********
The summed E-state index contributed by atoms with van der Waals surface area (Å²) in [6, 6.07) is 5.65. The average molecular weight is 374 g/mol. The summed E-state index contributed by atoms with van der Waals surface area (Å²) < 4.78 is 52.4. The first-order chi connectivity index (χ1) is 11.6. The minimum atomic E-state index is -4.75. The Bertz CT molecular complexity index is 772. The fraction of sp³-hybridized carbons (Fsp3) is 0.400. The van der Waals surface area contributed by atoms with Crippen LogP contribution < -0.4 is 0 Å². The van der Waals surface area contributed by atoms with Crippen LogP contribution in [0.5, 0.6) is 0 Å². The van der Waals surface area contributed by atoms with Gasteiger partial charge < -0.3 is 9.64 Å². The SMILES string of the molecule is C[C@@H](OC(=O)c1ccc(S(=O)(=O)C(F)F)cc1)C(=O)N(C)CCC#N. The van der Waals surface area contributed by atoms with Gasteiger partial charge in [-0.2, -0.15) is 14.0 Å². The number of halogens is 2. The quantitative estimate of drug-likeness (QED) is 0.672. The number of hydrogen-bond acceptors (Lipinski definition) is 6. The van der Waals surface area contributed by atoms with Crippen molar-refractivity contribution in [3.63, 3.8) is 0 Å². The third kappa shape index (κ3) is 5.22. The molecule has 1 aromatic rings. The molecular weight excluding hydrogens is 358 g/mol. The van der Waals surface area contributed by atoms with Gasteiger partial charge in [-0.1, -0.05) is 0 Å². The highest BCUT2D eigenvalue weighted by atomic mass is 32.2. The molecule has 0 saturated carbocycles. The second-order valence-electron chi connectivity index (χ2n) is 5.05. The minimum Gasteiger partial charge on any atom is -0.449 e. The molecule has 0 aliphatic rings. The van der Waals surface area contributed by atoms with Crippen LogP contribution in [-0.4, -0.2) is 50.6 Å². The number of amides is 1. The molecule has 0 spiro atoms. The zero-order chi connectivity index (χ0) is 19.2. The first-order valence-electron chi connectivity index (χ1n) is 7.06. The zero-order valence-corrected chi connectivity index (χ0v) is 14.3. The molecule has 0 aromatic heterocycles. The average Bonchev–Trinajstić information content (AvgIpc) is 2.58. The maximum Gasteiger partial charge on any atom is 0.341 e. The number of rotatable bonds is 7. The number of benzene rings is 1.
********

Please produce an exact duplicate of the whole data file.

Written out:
The summed E-state index contributed by atoms with van der Waals surface area (Å²) in [6, 6.07) is 5.65. The average molecular weight is 374 g/mol. The summed E-state index contributed by atoms with van der Waals surface area (Å²) < 4.78 is 52.4. The first-order chi connectivity index (χ1) is 11.6. The minimum atomic E-state index is -4.75. The Bertz CT molecular complexity index is 772. The fraction of sp³-hybridized carbons (Fsp3) is 0.400. The van der Waals surface area contributed by atoms with Crippen LogP contribution < -0.4 is 0 Å². The van der Waals surface area contributed by atoms with Crippen LogP contribution in [0.5, 0.6) is 0 Å². The van der Waals surface area contributed by atoms with Gasteiger partial charge < -0.3 is 9.64 Å². The SMILES string of the molecule is C[C@@H](OC(=O)c1ccc(S(=O)(=O)C(F)F)cc1)C(=O)N(C)CCC#N. The van der Waals surface area contributed by atoms with Gasteiger partial charge in [-0.2, -0.15) is 14.0 Å². The number of halogens is 2. The quantitative estimate of drug-likeness (QED) is 0.672. The number of hydrogen-bond acceptors (Lipinski definition) is 6. The van der Waals surface area contributed by atoms with Crippen molar-refractivity contribution in [3.63, 3.8) is 0 Å². The third kappa shape index (κ3) is 5.22. The molecule has 1 aromatic rings. The molecular weight excluding hydrogens is 358 g/mol. The van der Waals surface area contributed by atoms with Gasteiger partial charge in [-0.1, -0.05) is 0 Å². The highest BCUT2D eigenvalue weighted by atomic mass is 32.2. The molecule has 0 saturated carbocycles. The second-order valence-electron chi connectivity index (χ2n) is 5.05. The minimum Gasteiger partial charge on any atom is -0.449 e. The molecule has 0 aliphatic rings. The van der Waals surface area contributed by atoms with Crippen LogP contribution in [-0.4, -0.2) is 50.6 Å². The number of amides is 1. The molecule has 0 spiro atoms. The zero-order chi connectivity index (χ0) is 19.2. The first-order valence-electron chi connectivity index (χ1n) is 7.06. The zero-order valence-corrected chi connectivity index (χ0v) is 14.3. The molecule has 0 aromatic heterocycles. The average Bonchev–Trinajstić information content (AvgIpc) is 2.58. The maximum Gasteiger partial charge on any atom is 0.341 e. The number of rotatable bonds is 7. The number of benzene rings is 1.